Whitehead's 'Zone' Is No Average Zombie Apocalypse | WAMU 88.5 - American University Radio

Whitehead's 'Zone' Is No Average Zombie Apocalypse

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If you ask Colson Whitehead to describe the man at the center of his new novel, Zone One, he'll tell you: "It's about a guy just trying to make it to the next day without being killed — so it's about New Yorkers."

But character Mark Spitz isn't just any New Yorker. He's one of the only human survivors of a mysterious plague that has swept the world, turning billions of people into zombies. New York is devastated and Spitz is charged with clearing the undead from lower Manhattan.

Whitehead first spoke with NPR's Steve Inskeep about Zone One in an extended conversation on Twitter. They continue their discussion on Morning Edition.


Interview Highlights

On why Whitehead decided to destroy New York:

"New York is always destroyed ... [Mayors Rudy] Giuliani [and Michael] Bloomberg — they got rid of the old New York. I think each time you destroy a tenement and put up a luxury tower, you're ruining New York and making some sort of a new version of the city.

"I'm walking around with my idea of what New York was 30 years ago, 20 years ago. So is everybody else. And we superimpose that ruined city over what's here now. So it's cleaned up, but we're still seeing that old shoe store, dry cleaners, that old apartment where we used to live. So, any street you walk down in New York is a heap of rubble because that's sort of how we see it if we've been here a while."

On wiping out the entire population:

"Well, I wanted to cut back on the Whole Foods lines and make it easier to get a cab for my main characters. If you get rid of 90 percent of the population, life gets a bit easier in the city."

On the zombies being reminiscent of 'laid-off or ruined businessmen who pretend to go to the office for the family's sake':

"Whether you're a zombie or a survivor, you're pretty much in Zone One. You're going through your remembered motions. You're a ghost haunting your former life."

On whether he hesitated to tell a serious story using zombies:

"I did have to give myself permission because zombies were so popular. But I think the idea is that if it's good, people read it. So all I could do is really salute my childhood influences and try to do the best I could in reinvigorating the genre, putting a new spin on it."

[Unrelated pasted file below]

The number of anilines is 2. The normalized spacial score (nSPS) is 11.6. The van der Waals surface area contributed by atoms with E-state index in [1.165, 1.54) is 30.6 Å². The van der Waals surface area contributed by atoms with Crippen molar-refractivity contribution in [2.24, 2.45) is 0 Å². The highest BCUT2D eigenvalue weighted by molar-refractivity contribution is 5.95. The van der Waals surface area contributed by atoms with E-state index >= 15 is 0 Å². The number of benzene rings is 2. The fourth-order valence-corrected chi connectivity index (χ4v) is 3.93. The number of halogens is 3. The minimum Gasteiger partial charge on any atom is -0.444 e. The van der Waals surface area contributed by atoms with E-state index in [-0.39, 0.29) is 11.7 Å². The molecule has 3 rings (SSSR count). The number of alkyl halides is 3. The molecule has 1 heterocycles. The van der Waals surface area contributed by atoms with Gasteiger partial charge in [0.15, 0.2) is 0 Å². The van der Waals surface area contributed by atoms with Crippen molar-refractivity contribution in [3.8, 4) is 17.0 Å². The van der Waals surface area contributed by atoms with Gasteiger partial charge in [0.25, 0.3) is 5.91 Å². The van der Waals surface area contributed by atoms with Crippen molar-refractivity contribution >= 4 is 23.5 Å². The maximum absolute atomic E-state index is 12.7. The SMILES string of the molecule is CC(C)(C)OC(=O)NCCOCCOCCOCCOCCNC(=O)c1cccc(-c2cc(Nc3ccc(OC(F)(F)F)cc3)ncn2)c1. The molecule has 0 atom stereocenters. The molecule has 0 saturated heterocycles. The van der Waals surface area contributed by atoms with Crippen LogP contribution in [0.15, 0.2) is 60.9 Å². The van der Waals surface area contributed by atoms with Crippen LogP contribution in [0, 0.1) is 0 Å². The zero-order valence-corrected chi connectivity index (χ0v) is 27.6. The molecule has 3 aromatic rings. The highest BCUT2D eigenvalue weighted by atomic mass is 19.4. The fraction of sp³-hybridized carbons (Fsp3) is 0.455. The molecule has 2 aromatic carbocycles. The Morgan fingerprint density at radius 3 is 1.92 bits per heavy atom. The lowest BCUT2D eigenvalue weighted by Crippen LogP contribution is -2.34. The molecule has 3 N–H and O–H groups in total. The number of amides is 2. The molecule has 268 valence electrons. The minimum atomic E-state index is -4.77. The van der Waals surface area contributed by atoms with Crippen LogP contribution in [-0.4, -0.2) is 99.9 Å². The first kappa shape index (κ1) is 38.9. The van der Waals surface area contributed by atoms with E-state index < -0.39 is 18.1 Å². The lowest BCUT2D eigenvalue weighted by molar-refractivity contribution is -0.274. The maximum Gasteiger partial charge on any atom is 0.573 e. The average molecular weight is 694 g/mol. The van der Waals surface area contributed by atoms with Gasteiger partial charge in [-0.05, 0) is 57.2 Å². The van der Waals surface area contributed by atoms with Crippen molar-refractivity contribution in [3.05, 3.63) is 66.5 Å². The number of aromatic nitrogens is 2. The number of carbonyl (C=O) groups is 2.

On his childhood horror influences:

I grew up in New York in the '70s and so I took films like The Warriors and Escape from New York as documentaries. Other kids did sports; I liked to hang around watching The Twilight Zone and various movies about the end of the world, whether it was Planet of the Apes, or Damnation Alley. And so that's part of the city I carry with me from my childhood. ... In doing this book, I was trying to pay homage to certain cinematic depictions of a ruined New York.

On what makes an apocalyptic story succeed:

"There has to be some glimmer of hope, that refuge, whether it's mythological or real, that keeps people going. You pile on the misery and ... frankly, I killed off a lot of my characters and did bad things to them. But there has to be some idea that you can get to a place where you can put the plague, the atomic bomb, the asteroid behind you and make a new life for yourself with the other survivors."

On being in a bad mood for most of the time he was writing this book:

"There's that hidden current of what's actually going on in your life ... submerged in the writing. Over the course of two years, you have your own ups and downs. And I think navigating my own personal catastrophes helped the book in a certain sort of way. ... My father died a few months before I started the book. ... I got divorced. ... There's something about finding the next place of safety which I think fed the book."

On whether he's gotten the zombie obsession out of his system now:

"I've always had zombie anxiety dreams, ever since, you know, seeing Dawn of the Dead when I was in junior high. So, once a month I have some zombie dream. They're fast, they're slow. Sometimes they talk. Sometimes I'm alone. And I was definitely hoping that I would end this particular manifestation of anxiety dream by writing the book. And I was 95 percent successful. I had one a couple of days ago — perhaps that's tied to publication. Not sure."

Copyright 2011 National Public Radio. To see more, visit http://www.npr.org/.

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